Here is some amazing fieldwork by Steven Frost, who hopefully will be presenting the whole film at this year's International Daoist Studies Conference in Paris (May 17-19, 2017). His website has a few articles and some images too. http://stevenqfrost.net/main.html
Weakness with a Twist: A blog about internal martial arts, theatricality and Daoist ritual emptiness
Watch the Video: A Cultural History of Tai Chi
Buy the Book: Possible Origins, A Cultural History of Chinese Martial Arts, Theater and Religion, By Scott Park Phillips. Amazon Kindle ($9.99), Paperback ($18.95)
New Orleans Workshop: Oct. 21st-23rd Slideshow, Dance as Self-Defense, Unlocking Internal Power
Chicago Workshop: Nov. 4th-7th (full) (still available for private lessons or slideshows)
Ottawa Project: Dec. 11th-20th (martial arts studies collaboration) (available for private lessons)
This intimate 80-minute portrait film explores the life of eighth-generation household Daoist Li Manshan (b.1946), leader of a group of ritual specialists in the poor countryside of Yanggao county in north Shanxi, China.
A film by Stephen Jones; edited by Michele Banal, with funding from the ANR Shifu project (Paris Nanterre).
The film complements Stephen Jones' new book "Daoist priests of the Li family: ritual life in village China" (Three Pines, 2016).
Obviously they don't allow embedding, perhaps that is so that they can monitor comments. But you can click the link to watch it on Vimeo. Very cool, neat music, can't wait to read the book and meet the author in Paris at the next Daoist Studies International Conference.
If martial arts is defined broadly as "combat skill," it goes back to single celled organisms. If it is defined by written discourse about hunting or battle, it is one of the first things ever written down. If it is written stories about sword dueling masters in China, it is about 2300 year old. If it is court documents about wrestlers, acrobats, or martial rituals done by people wearing animal masks, it is about 2100 years old. If it is written documents describing martial displays of acrobatic skill by the military, or plays with fighting scenes, it is somewhere around 1300 to 1000 years old. If it is written descriptions of forms (taolu) at Shaolin Temple it is five, maybe six hundred years old. If it is written discussion about lineage transmissions it is even more recent.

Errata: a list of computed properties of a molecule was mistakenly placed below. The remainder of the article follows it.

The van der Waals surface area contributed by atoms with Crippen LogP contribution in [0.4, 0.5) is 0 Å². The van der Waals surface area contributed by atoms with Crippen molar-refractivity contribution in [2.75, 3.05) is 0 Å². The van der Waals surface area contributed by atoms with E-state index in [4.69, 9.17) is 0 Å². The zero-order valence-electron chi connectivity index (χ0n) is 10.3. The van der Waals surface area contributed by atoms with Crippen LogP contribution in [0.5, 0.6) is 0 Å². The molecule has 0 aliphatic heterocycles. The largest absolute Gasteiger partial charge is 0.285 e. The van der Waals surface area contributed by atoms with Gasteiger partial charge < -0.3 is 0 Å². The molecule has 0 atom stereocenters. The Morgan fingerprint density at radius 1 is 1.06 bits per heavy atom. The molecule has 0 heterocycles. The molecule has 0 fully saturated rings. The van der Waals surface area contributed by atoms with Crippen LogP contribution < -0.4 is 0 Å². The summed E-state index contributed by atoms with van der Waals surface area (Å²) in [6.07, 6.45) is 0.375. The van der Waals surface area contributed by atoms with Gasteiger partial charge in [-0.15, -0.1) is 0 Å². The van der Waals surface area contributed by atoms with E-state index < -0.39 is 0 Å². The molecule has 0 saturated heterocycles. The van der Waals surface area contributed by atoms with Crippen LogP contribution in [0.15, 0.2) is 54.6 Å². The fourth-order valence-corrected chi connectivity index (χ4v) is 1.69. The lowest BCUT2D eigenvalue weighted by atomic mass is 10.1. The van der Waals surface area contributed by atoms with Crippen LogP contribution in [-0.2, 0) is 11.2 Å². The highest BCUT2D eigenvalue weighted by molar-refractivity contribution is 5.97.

I want to let people in California know that my friend Alex Boyd from the UK is teaching in Oakland and Los Angeles. His partner work is definitely worth experiencing, lots of practices that improve spatial perception in games, and a unique Daoist lineage.Read More
Everyone who practices Baguazhang has heard that it was created or revealed by one famous master named Dong Haichuan. Almost everyone agrees on the mythology that Dong taught each of his students differently based on what skills and experiences they already had.
That is pretty extraordinary. That means there wasn't a curriculum. It was improvisational.Read More
I've been thinking a lot about patronage networks. I cover this in my book because it is such an essential part of understanding the context of Chinese martial arts. But for those who have already read my book...I have more.
First allow me to lead off with two conversations I had recently, one about the future, and one about that past.Read More
All of the Keynote Lectures from the Marital Arts Studies Conference in Cardiff this Summer are up on their Youtube Channel. There is a lot of good material here, check it out.
And here is a playlist of our mini film festival too:Read More